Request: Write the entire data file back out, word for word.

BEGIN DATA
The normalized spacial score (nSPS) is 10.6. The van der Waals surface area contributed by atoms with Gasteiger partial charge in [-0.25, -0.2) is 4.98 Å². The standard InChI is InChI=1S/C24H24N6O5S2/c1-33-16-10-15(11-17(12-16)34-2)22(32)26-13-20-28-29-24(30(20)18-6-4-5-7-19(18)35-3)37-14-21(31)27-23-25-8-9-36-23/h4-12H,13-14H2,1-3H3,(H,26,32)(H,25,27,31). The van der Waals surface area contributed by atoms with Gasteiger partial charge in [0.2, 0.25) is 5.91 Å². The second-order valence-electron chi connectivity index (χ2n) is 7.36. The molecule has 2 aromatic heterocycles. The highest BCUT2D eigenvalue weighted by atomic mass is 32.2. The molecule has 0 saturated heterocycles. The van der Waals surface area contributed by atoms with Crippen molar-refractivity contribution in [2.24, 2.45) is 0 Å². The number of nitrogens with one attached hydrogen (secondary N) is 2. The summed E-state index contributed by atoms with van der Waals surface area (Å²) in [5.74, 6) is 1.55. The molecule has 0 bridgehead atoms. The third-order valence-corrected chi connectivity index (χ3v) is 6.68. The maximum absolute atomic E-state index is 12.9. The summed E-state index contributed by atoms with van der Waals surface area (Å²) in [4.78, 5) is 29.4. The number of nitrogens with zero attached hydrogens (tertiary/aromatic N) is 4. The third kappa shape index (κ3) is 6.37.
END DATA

The normalized spacial score (nSPS) is 10.6. The van der Waals surface area contributed by atoms with Gasteiger partial charge in [-0.25, -0.2) is 4.98 Å². The standard InChI is InChI=1S/C24H24N6O5S2/c1-33-16-10-15(11-17(12-16)34-2)22(32)26-13-20-28-29-24(30(20)18-6-4-5-7-19(18)35-3)37-14-21(31)27-23-25-8-9-36-23/h4-12H,13-14H2,1-3H3,(H,26,32)(H,25,27,31). The van der Waals surface area contributed by atoms with Gasteiger partial charge in [0.2, 0.25) is 5.91 Å². The second-order valence-electron chi connectivity index (χ2n) is 7.36. The molecule has 2 aromatic heterocycles. The highest BCUT2D eigenvalue weighted by atomic mass is 32.2. The molecule has 0 saturated heterocycles. The van der Waals surface area contributed by atoms with Crippen molar-refractivity contribution in [2.24, 2.45) is 0 Å². The number of nitrogens with one attached hydrogen (secondary N) is 2. The summed E-state index contributed by atoms with van der Waals surface area (Å²) in [5.74, 6) is 1.55. The molecule has 0 bridgehead atoms. The third-order valence-corrected chi connectivity index (χ3v) is 6.68. The maximum absolute atomic E-state index is 12.9. The summed E-state index contributed by atoms with van der Waals surface area (Å²) in [4.78, 5) is 29.4. The number of nitrogens with zero attached hydrogens (tertiary/aromatic N) is 4. The third kappa shape index (κ3) is 6.37.